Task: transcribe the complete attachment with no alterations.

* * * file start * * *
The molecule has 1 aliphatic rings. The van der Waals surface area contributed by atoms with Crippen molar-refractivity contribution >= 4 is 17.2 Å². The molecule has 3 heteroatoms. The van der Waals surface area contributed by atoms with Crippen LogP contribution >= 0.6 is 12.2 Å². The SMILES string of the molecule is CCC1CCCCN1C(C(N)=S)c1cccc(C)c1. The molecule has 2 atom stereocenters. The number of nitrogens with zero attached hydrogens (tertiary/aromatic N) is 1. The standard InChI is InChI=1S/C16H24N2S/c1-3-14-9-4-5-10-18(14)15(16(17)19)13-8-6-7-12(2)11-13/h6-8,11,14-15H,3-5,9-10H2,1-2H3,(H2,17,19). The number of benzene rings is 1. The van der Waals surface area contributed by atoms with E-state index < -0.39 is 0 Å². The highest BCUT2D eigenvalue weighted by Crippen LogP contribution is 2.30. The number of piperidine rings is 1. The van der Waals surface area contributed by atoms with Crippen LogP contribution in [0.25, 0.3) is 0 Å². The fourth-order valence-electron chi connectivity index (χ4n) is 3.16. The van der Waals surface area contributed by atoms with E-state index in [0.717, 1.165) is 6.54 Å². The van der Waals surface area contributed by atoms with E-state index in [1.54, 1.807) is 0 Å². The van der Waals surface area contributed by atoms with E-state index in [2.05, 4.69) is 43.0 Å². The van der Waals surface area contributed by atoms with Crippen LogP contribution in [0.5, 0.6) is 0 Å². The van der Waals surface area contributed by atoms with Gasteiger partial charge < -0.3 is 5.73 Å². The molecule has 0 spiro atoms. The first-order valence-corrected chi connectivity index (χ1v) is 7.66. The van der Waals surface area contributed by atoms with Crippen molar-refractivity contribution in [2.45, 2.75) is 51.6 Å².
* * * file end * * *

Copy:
The molecule has 1 aliphatic rings. The van der Waals surface area contributed by atoms with Crippen molar-refractivity contribution >= 4 is 17.2 Å². The molecule has 3 heteroatoms. The van der Waals surface area contributed by atoms with Crippen LogP contribution >= 0.6 is 12.2 Å². The SMILES string of the molecule is CCC1CCCCN1C(C(N)=S)c1cccc(C)c1. The molecule has 2 atom stereocenters. The number of nitrogens with zero attached hydrogens (tertiary/aromatic N) is 1. The standard InChI is InChI=1S/C16H24N2S/c1-3-14-9-4-5-10-18(14)15(16(17)19)13-8-6-7-12(2)11-13/h6-8,11,14-15H,3-5,9-10H2,1-2H3,(H2,17,19). The number of benzene rings is 1. The van der Waals surface area contributed by atoms with E-state index < -0.39 is 0 Å². The highest BCUT2D eigenvalue weighted by Crippen LogP contribution is 2.30. The number of piperidine rings is 1. The van der Waals surface area contributed by atoms with Crippen LogP contribution in [0.25, 0.3) is 0 Å². The fourth-order valence-electron chi connectivity index (χ4n) is 3.16. The van der Waals surface area contributed by atoms with E-state index in [0.717, 1.165) is 6.54 Å². The van der Waals surface area contributed by atoms with E-state index in [1.54, 1.807) is 0 Å². The van der Waals surface area contributed by atoms with E-state index in [2.05, 4.69) is 43.0 Å². The van der Waals surface area contributed by atoms with Crippen LogP contribution in [0.5, 0.6) is 0 Å². The van der Waals surface area contributed by atoms with Gasteiger partial charge < -0.3 is 5.73 Å². The molecule has 0 spiro atoms. The first-order valence-corrected chi connectivity index (χ1v) is 7.66. The van der Waals surface area contributed by atoms with Crippen molar-refractivity contribution in [2.45, 2.75) is 51.6 Å².